Updated: Jan 7, 2019
BLU-RAY REVIEW / FRAME SHOTS
"BATTLEGROUND: WARNER ARCHIVE COLLECTION"
Blu-ray, 1949, Not Rated
Best extra: A short MGM cartoon by Tex Avery, "Little Rural Riding Hood" in HD, an inspiration for moments in "Who Framed Roger Rabbit"
DECADES before HBO's award winning mini-series "Band of Brothers" dramatized the WWII fighting men of Easy Company of the 101st Airborne, there was MGM's Oscar winner "Battleground" (1949).
Directed by William A. Wellman of "The Public Enemy" (1931) and the original "A Star is Born" (1937) from a script by Robert Pirosh, "Battleground" concentrates on the men of I Company, Third Platoon, Second Squad of the 101st Airborne. It is an intimate portrait, putting viewers right in the foxhole on the edge of the Battle of the Bulge, the war's bloodiest battle. The Americans suffered more than 75,000 casualties and the German losses were from 80,000 to 100,000.
On December 16, 1944, Adolph Hitler's German forces launched a last-ditch counterattack, marshalling up to 250,000 soldiers with the 47th Panzer Tank Corps. They advanced along thinly held lines of the Allied forces. Two inexperienced and battered American divisions were positioned in the dense forests of the Ardennes in southeast Belgium. The Germans hoped to retake Bastogne, where seven major roads converged near the border of Luxembourg, and on to recapture area lost to the Allied forces.
Nominated for five Academy Awards including Best Picture, Best Director for "Wild Bill" Wellman, a World War I French Foreign Legion pilot, and Best Supporting Actor for James Whitmore as Sergeant Kinnie, it won for Best Screenplay for Robert Pirosh, a veteran who served in the 35th Division and kept a diary during combat. It also won Best Cinematography – Black and White – for Paul C. Vogel.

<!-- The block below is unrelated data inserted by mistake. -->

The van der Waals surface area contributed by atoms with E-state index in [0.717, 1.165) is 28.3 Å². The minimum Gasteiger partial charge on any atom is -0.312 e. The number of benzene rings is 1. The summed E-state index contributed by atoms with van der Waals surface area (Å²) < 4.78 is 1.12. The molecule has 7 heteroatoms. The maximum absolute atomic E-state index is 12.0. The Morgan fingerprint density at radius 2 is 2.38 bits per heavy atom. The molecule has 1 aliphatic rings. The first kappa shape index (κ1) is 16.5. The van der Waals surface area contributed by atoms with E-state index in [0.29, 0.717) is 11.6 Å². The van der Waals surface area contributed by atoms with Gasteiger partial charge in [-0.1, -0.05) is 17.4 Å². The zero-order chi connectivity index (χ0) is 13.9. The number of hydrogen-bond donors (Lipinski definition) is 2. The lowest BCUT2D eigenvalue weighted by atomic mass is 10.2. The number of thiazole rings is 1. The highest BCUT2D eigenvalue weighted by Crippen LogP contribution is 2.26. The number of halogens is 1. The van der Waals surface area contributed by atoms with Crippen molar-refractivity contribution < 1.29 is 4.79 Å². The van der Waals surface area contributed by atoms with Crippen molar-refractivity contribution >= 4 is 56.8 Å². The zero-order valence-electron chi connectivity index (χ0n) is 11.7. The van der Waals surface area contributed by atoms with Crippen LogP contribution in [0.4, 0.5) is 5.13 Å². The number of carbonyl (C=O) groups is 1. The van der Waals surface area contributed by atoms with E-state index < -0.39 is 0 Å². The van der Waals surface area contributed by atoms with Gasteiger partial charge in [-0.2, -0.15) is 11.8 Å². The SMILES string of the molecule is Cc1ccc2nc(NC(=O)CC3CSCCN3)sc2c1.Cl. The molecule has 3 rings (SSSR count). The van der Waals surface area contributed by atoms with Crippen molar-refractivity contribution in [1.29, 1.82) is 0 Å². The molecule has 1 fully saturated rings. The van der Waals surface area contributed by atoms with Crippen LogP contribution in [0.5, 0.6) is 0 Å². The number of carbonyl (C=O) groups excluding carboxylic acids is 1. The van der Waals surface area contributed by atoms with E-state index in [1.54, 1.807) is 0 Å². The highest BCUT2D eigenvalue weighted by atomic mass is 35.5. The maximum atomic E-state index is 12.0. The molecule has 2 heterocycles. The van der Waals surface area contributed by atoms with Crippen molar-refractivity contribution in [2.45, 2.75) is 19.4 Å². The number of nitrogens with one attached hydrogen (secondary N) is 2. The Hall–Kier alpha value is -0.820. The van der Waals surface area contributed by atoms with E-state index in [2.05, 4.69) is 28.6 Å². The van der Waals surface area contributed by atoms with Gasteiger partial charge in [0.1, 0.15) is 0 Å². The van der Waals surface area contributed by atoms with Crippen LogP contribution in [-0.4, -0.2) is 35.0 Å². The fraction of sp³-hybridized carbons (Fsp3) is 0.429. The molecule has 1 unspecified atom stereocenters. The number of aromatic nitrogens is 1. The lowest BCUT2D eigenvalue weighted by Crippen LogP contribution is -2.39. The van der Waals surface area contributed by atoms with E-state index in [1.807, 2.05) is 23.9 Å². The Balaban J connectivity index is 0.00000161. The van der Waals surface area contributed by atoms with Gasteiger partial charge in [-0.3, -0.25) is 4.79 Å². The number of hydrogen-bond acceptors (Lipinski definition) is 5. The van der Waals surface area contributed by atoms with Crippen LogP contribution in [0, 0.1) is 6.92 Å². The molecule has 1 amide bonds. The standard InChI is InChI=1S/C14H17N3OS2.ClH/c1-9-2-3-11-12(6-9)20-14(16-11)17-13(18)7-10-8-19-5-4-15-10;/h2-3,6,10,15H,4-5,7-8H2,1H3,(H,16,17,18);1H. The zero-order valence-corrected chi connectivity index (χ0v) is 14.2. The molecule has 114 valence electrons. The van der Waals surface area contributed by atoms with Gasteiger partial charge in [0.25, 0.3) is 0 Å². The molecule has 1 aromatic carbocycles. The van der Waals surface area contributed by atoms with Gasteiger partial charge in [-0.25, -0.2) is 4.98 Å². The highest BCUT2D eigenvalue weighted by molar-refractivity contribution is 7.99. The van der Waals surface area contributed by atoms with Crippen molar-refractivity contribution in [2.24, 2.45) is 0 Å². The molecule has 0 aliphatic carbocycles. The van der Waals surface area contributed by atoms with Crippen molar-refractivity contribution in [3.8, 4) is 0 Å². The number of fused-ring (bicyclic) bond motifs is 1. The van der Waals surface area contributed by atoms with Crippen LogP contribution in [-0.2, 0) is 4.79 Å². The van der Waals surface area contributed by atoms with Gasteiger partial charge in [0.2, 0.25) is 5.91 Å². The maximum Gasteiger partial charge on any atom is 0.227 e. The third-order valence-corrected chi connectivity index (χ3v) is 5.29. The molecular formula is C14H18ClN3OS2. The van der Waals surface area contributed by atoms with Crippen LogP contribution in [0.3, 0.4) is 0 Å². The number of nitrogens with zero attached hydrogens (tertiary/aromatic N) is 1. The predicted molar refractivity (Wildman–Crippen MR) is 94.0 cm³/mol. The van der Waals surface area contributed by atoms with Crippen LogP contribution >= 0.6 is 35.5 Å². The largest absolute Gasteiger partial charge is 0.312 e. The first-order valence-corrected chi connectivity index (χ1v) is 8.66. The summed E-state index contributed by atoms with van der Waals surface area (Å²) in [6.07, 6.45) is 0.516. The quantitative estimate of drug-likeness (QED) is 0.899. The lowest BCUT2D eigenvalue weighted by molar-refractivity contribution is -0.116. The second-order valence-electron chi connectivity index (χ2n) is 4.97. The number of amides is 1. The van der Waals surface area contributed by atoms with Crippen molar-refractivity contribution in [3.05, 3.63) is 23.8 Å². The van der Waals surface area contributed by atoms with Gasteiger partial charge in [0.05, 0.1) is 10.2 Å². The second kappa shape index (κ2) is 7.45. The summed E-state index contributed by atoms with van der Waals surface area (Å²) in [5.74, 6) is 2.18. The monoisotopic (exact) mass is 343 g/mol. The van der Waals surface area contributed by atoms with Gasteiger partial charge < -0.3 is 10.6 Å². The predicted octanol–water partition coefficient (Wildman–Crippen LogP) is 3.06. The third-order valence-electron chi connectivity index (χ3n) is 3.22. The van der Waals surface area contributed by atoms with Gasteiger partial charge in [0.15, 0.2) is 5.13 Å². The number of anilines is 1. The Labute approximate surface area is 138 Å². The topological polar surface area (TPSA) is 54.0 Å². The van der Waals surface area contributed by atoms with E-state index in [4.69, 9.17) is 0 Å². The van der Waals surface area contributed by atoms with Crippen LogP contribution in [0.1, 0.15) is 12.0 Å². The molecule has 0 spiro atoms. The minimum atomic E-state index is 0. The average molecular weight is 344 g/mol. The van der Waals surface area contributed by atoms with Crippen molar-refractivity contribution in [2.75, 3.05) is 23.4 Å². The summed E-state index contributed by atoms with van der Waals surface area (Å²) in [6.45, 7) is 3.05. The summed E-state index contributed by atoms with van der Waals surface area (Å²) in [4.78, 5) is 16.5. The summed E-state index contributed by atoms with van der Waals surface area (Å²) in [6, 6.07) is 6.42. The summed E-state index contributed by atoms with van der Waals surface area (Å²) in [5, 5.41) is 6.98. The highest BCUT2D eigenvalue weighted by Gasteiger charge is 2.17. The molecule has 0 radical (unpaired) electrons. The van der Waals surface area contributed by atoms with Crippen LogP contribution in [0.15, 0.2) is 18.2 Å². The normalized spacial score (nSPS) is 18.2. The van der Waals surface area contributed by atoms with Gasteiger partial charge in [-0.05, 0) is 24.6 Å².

Pirosh, a comedy writer before the war, had a hand in the Marx Brothers' classic "A Night at the Opera." Initially, he got RKO development executive Dore Schary to approve a 60-page draft for "Battleground." Howard Hughes, the RKO studio head at the time, felt the story was too grim and shelved it. Schary was hired by Louis B. Mayer of MGM to oversee studio productions, and eventually take over the studio in 1951. Mayer gave Schary the green light for "Battleground" even though he was originally against it. The gritty war film pushed MGM, known for its musical comedies, into new territory. Written and directed by veterans, characters were more true to life, and not always "heroic." Pirosh would go on to produce the 1960s TV series "Combat" about a WWII platoon starring Vic Morrow.
An 11-day "boot camp" with the 101st Airborne was conducted to prepare the cast. It set the tradition for other war films, and has been used for decades. Former U.S. Marine Dale Dye now serves as Hollywood's drill sergeant, prepping actors for "Platoon," "Saving Private Ryan," "Band of Brothers" and "The Pacific."
Production for "Battleground" started in the spring of 1949. Oddly, it was filmed mostly on soundstages, with trees transplanted from Northern California and chemical snow blown by huge wind machines to mimic the brutal winter of 1944. It's reported Wellman and Pirosh had a falling out and the writer was banned from the set.